Imagine on that valley road, some 2000 years ago, hundreds of people waving palm fronds leading a man riding on a white donkey. The people were joyously shouting…

“Blessed is the King, the One who comes in the name of the Lord; Peace in heaven and glory in the highest!” (Luke 19:38)

Among the crowd were Pharisees who were demanding that Jesus stop them of their praise. But Jesus came back with this, “I tell you, if these stop speaking, the stones will cry out!” (v40) Then, Jesus entered through the east gate which was also called the ‘Beautiful Gate’ into the Temple Complex. It was called the ‘Beautiful Gate’ in expectation of the arrival of the promised Messiah.


Welcome to the southside of the Temple Mount. You are standing on what was once called the Court of the Gentiles. This courtyard was vast and was able to hold thousands of people. Now, what you see before you are the broken crowns of the columns that once surrounded the entire courtyard. They were called Solomon’s Colonnades.

When Jesus entered, it was during the beginning of the annual Passover Festival which was the celebration of what God did to free the Israelites from slavery in Egypt (Exodus 12). Jews from all over would congregate here to offer their sacrifices to the Lord and they would have to purchase the animals required. But here lied the situation, the money changers, with the blessings of the Temple establishment, would routinely cheat the people. Hence, whenever Jesus came to the Passover Festival, He would drive away the animals and turn over their tables, spilling their coins on the ground. Then, He declared, “My Temple will be called a house of prayer,’ but you have turned it into a den of thieves!” (Matthew 21:13)

As Passover approached, Jesus sent two of the disciples into the city to find a man carrying a pitcher of water and follow him. That man led them to our next site…


You are inside the Cenacle, also known as the Upper Room. It is located on Mount Zion, just outside the Old City walls, west of the City of David. The Upper Room was where Jesus held the Last Supper (John 13). Of course, this room is not the actual room. That room was destroyed with the city back in 70AD.

The original Upper Room had witnessed, on that same night, the Son of God wrapping a towel around His waist then proceeded to wash the disciples’ feet (13:5-12). Besides all the spiritual lessons for His disciples, Jesus revealed that He would be betrayed by one of the Twelve (vs21-25). Of course, that would be Judas Iscariot whom the Devil entered (v27). We’ll see him again at…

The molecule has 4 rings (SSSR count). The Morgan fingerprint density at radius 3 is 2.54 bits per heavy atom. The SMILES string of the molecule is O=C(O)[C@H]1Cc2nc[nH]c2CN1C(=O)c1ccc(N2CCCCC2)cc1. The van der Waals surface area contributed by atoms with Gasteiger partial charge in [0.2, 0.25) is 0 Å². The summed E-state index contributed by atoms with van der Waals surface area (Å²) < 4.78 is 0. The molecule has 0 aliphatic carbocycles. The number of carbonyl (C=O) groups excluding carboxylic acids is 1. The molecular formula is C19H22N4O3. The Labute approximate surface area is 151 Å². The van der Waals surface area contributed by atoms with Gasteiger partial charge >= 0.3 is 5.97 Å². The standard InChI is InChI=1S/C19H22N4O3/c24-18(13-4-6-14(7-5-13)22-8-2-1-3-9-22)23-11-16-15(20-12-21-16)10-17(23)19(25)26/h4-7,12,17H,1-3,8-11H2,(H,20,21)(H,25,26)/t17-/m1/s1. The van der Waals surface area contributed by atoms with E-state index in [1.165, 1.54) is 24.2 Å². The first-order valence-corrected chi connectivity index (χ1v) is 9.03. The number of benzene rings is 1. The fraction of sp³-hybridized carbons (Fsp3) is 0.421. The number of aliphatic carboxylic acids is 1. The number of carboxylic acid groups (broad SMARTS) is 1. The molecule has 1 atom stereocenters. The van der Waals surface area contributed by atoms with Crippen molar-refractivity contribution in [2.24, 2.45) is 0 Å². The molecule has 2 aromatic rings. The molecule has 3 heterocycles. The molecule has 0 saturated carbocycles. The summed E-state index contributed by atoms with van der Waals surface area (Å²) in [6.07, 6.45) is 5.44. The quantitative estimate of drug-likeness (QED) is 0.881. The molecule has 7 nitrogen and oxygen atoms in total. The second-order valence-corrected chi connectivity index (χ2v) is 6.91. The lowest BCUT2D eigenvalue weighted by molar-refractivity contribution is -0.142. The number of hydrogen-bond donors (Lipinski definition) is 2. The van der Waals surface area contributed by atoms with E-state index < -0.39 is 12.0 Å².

Gethsemane is a garden at the foot of the Mount of Olives, east of the Temple Mount. Jesus went there after the Last Supper. It was a favorite place of His to pray as was His habit to seek isolated places for this purpose.

Going Through An Oil Press

According to Strong’s Exhaustive Concordance of the BibleGethsemane is translated from the Greek to mean “an oil press.” Jesus going to Gethsemane to pray because of what awaited Him can be compared to Him going through an oil press… a spiritual and emotional press, that is.

Filled with anguish and deep dread over what He would soon experience, Jesus withdrew with His inner circle, the three disciples closest to Him, and took refuge here. Alone on His knees in the dark night beneath the shelter of olive trees, where He sweated blood, Jesus cried out to His Father God with these words.

“My Father, if it is possible, let this cup pass from Me; yet not as I will, but as You will.” (Matthew 26:39)

Jesus passed the final test. The set for the final scene was staged.

Jesus woke up His companions to tell them that His betrayer was here and sure enough, Judas Iscariot arrived to betray Him with a kiss (26:49). After which, Jesus was arrested and brought to our next site.

3 – The Final Act


Before you is the Church of Saint Peter in Gallicantu which is a Roman Catholic church located on the eastern slope of Mount Zion, just outside the Old (walled) City of Jerusalem. According to tradition, this church was built over the ruins of Caiaphas’ house. Joseph ben Caiaphas was the Jewish high priest who, according to the gospels, organized a plot to kill Jesus. He famously presided over the Sanhedrin trial of Jesus.